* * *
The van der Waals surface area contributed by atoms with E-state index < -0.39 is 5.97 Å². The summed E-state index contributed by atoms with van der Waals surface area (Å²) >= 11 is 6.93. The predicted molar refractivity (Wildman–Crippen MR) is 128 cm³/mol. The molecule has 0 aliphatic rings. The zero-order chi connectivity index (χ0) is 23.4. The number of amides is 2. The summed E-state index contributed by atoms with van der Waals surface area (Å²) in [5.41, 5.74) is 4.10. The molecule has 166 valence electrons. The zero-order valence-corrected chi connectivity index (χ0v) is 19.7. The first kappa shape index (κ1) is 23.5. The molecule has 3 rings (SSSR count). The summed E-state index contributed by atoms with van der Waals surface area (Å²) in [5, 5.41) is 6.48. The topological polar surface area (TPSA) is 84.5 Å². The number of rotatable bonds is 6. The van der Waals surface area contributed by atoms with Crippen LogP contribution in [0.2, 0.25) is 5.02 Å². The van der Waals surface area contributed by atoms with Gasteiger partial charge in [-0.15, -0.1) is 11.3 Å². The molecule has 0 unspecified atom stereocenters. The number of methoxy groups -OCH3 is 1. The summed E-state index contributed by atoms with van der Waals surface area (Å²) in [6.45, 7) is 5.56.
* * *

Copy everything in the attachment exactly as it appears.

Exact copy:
The van der Waals surface area contributed by atoms with E-state index < -0.39 is 5.97 Å². The summed E-state index contributed by atoms with van der Waals surface area (Å²) >= 11 is 6.93. The predicted molar refractivity (Wildman–Crippen MR) is 128 cm³/mol. The molecule has 0 aliphatic rings. The zero-order chi connectivity index (χ0) is 23.4. The number of amides is 2. The summed E-state index contributed by atoms with van der Waals surface area (Å²) in [5.41, 5.74) is 4.10. The molecule has 166 valence electrons. The zero-order valence-corrected chi connectivity index (χ0v) is 19.7. The first kappa shape index (κ1) is 23.5. The molecule has 3 rings (SSSR count). The summed E-state index contributed by atoms with van der Waals surface area (Å²) in [5, 5.41) is 6.48. The topological polar surface area (TPSA) is 84.5 Å². The number of rotatable bonds is 6. The van der Waals surface area contributed by atoms with Crippen LogP contribution in [0.2, 0.25) is 5.02 Å². The van der Waals surface area contributed by atoms with Gasteiger partial charge in [-0.15, -0.1) is 11.3 Å². The molecule has 0 unspecified atom stereocenters. The number of methoxy groups -OCH3 is 1. The summed E-state index contributed by atoms with van der Waals surface area (Å²) in [6.45, 7) is 5.56.